The seller himself was incredibly cooperative throughout the entire sell-side M&A process. While there were a few hiccups throughout the process, which are bound to happen in any deal, they were nothing more than minor. Otherwise, he was prompt in providing data when requested and willing to make necessary concessions in order to reach a fair agreement.
Depending on the deal, the challenges that arise from integration can range from minor to devastating. Several arose for Maddipatla and his team. First, the company’s finance team was only going to be there for three months after the deal. This turned into hours spent trying to understand Clinovo’s processes and translating them into their own. Second, the team introduced more technologies to the company, which required time, training, and naturally, some headaches along the way.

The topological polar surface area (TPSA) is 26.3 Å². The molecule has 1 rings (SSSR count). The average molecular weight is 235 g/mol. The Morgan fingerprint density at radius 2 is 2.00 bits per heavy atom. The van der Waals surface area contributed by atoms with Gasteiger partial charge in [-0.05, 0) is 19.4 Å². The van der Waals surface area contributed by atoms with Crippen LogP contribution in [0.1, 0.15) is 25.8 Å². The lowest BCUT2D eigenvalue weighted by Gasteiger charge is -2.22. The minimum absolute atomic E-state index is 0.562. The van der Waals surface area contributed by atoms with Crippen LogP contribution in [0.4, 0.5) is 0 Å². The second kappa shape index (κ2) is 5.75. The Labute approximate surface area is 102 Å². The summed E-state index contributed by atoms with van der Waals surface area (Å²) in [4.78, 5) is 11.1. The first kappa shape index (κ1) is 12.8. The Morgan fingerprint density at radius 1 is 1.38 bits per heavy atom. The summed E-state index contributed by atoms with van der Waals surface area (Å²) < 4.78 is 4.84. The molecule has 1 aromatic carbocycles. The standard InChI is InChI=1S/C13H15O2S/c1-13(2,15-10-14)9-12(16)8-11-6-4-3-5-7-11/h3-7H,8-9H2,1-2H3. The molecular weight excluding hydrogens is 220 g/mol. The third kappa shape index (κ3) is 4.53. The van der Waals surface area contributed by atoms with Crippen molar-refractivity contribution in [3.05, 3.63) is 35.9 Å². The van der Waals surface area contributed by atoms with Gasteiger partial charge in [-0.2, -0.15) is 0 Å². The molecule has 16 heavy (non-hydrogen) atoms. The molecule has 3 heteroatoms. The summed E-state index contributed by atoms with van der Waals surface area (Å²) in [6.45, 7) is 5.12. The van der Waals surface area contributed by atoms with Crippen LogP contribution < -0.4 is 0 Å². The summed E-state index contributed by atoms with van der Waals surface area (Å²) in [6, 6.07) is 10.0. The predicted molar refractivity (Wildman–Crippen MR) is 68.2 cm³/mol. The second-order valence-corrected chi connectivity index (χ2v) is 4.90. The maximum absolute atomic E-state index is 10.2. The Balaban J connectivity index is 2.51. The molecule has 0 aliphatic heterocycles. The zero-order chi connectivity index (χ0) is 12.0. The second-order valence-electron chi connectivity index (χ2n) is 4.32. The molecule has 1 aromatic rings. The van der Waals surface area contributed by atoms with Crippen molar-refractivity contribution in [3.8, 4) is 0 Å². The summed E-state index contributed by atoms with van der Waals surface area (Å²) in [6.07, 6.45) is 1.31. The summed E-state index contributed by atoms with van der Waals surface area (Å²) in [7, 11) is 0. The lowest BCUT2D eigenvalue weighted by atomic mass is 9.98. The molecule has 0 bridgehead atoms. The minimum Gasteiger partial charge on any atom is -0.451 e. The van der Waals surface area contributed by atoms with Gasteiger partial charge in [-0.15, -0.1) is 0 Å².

Difficulties with personnel also tend to coincide with every deal; it’s natural to feel uneasy or nervous in the midst of new management and several changes. Maddipatla leveraged one key concept to earn the trust of staff: communication. Quality communication was critical in motivating, inspiring, and uniting employees and new management under the organization’s goals.
Some of the most valuable takeaways from executing a deal is the pure experience and lessons learned. For Maddipatla and his team, they underestimated the effort and bandwidth that is required to run the business. Adapting to this was a hurdle, but Maddipatla feels that they currently have a good handle on it.
From this experience, Maddipatla realized the necessity of never underestimating anything. It’s critical to be a bit pessimistic and create a buffer for the imminent unknowns that arise.
Maddipatla gleaned two key lessons from his past experiences on the sell-side.
1. First, never leave too much money on the table and try to still maintain some type of control.
2. Second, he would question more about the investor’s post-integration plans, such as funding and strategic goals.
Maddipatla and his team have assets in the pharmaceutical drug discovery space. Looking ahead, they are planning on doing more licensing deals and developing assets in the oncology space.